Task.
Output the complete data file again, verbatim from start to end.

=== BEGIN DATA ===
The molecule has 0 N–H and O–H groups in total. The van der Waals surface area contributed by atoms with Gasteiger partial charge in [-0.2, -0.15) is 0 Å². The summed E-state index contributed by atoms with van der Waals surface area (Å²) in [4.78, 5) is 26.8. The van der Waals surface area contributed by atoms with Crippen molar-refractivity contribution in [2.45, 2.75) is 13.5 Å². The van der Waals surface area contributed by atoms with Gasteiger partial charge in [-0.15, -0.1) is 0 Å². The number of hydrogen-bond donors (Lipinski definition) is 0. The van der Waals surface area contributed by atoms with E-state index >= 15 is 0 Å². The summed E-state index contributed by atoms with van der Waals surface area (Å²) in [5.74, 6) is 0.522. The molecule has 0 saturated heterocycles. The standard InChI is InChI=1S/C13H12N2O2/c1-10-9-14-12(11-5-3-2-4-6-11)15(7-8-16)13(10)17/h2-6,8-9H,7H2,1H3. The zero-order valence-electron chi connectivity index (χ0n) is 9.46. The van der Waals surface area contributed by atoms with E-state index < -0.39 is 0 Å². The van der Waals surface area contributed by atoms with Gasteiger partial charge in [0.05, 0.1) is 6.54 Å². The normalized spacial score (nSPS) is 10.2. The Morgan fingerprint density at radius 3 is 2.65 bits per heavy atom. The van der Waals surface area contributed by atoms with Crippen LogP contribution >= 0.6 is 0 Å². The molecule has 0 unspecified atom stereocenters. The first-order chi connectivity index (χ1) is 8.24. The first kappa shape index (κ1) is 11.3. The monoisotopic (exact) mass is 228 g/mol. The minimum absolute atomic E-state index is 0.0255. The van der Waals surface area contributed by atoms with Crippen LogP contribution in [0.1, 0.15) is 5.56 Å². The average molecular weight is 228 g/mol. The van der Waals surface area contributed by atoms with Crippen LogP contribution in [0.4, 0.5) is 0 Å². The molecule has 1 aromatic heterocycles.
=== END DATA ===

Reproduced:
The molecule has 0 N–H and O–H groups in total. The van der Waals surface area contributed by atoms with Gasteiger partial charge in [-0.2, -0.15) is 0 Å². The summed E-state index contributed by atoms with van der Waals surface area (Å²) in [4.78, 5) is 26.8. The van der Waals surface area contributed by atoms with Crippen molar-refractivity contribution in [2.45, 2.75) is 13.5 Å². The van der Waals surface area contributed by atoms with Gasteiger partial charge in [-0.15, -0.1) is 0 Å². The number of hydrogen-bond donors (Lipinski definition) is 0. The van der Waals surface area contributed by atoms with E-state index >= 15 is 0 Å². The summed E-state index contributed by atoms with van der Waals surface area (Å²) in [5.74, 6) is 0.522. The molecule has 0 saturated heterocycles. The standard InChI is InChI=1S/C13H12N2O2/c1-10-9-14-12(11-5-3-2-4-6-11)15(7-8-16)13(10)17/h2-6,8-9H,7H2,1H3. The zero-order valence-electron chi connectivity index (χ0n) is 9.46. The van der Waals surface area contributed by atoms with E-state index < -0.39 is 0 Å². The van der Waals surface area contributed by atoms with Gasteiger partial charge in [0.05, 0.1) is 6.54 Å². The normalized spacial score (nSPS) is 10.2. The Morgan fingerprint density at radius 3 is 2.65 bits per heavy atom. The van der Waals surface area contributed by atoms with Crippen LogP contribution >= 0.6 is 0 Å². The molecule has 0 unspecified atom stereocenters. The first-order chi connectivity index (χ1) is 8.24. The first kappa shape index (κ1) is 11.3. The monoisotopic (exact) mass is 228 g/mol. The minimum absolute atomic E-state index is 0.0255. The van der Waals surface area contributed by atoms with Crippen LogP contribution in [0.1, 0.15) is 5.56 Å². The average molecular weight is 228 g/mol. The van der Waals surface area contributed by atoms with Crippen LogP contribution in [0.4, 0.5) is 0 Å². The molecule has 1 aromatic heterocycles.